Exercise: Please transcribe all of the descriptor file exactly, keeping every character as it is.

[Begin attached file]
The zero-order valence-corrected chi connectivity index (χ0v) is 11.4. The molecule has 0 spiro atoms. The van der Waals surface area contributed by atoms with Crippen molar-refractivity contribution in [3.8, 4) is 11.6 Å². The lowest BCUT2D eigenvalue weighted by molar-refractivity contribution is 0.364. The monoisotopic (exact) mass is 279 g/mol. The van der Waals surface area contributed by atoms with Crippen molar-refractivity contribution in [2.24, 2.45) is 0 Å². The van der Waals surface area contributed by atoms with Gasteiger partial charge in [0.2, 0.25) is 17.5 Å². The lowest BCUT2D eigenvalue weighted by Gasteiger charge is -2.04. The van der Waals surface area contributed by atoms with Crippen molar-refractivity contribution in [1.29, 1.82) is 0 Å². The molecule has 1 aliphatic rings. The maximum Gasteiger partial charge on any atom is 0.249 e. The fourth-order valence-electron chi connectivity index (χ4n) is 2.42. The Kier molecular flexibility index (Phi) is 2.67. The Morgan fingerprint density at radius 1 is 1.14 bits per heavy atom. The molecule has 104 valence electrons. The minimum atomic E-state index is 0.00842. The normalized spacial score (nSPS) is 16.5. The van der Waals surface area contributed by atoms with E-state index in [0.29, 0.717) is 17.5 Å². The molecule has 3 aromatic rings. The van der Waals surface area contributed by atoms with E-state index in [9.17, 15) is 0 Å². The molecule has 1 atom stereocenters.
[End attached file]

The zero-order valence-corrected chi connectivity index (χ0v) is 11.4. The molecule has 0 spiro atoms. The van der Waals surface area contributed by atoms with Crippen molar-refractivity contribution in [3.8, 4) is 11.6 Å². The lowest BCUT2D eigenvalue weighted by molar-refractivity contribution is 0.364. The monoisotopic (exact) mass is 279 g/mol. The van der Waals surface area contributed by atoms with Crippen molar-refractivity contribution in [2.24, 2.45) is 0 Å². The van der Waals surface area contributed by atoms with Gasteiger partial charge in [0.2, 0.25) is 17.5 Å². The lowest BCUT2D eigenvalue weighted by Gasteiger charge is -2.04. The van der Waals surface area contributed by atoms with Crippen molar-refractivity contribution in [1.29, 1.82) is 0 Å². The molecule has 1 aliphatic rings. The maximum Gasteiger partial charge on any atom is 0.249 e. The fourth-order valence-electron chi connectivity index (χ4n) is 2.42. The Kier molecular flexibility index (Phi) is 2.67. The Morgan fingerprint density at radius 1 is 1.14 bits per heavy atom. The molecule has 104 valence electrons. The minimum atomic E-state index is 0.00842. The normalized spacial score (nSPS) is 16.5. The van der Waals surface area contributed by atoms with E-state index in [0.29, 0.717) is 17.5 Å². The molecule has 3 aromatic rings. The van der Waals surface area contributed by atoms with E-state index in [9.17, 15) is 0 Å². The molecule has 1 atom stereocenters.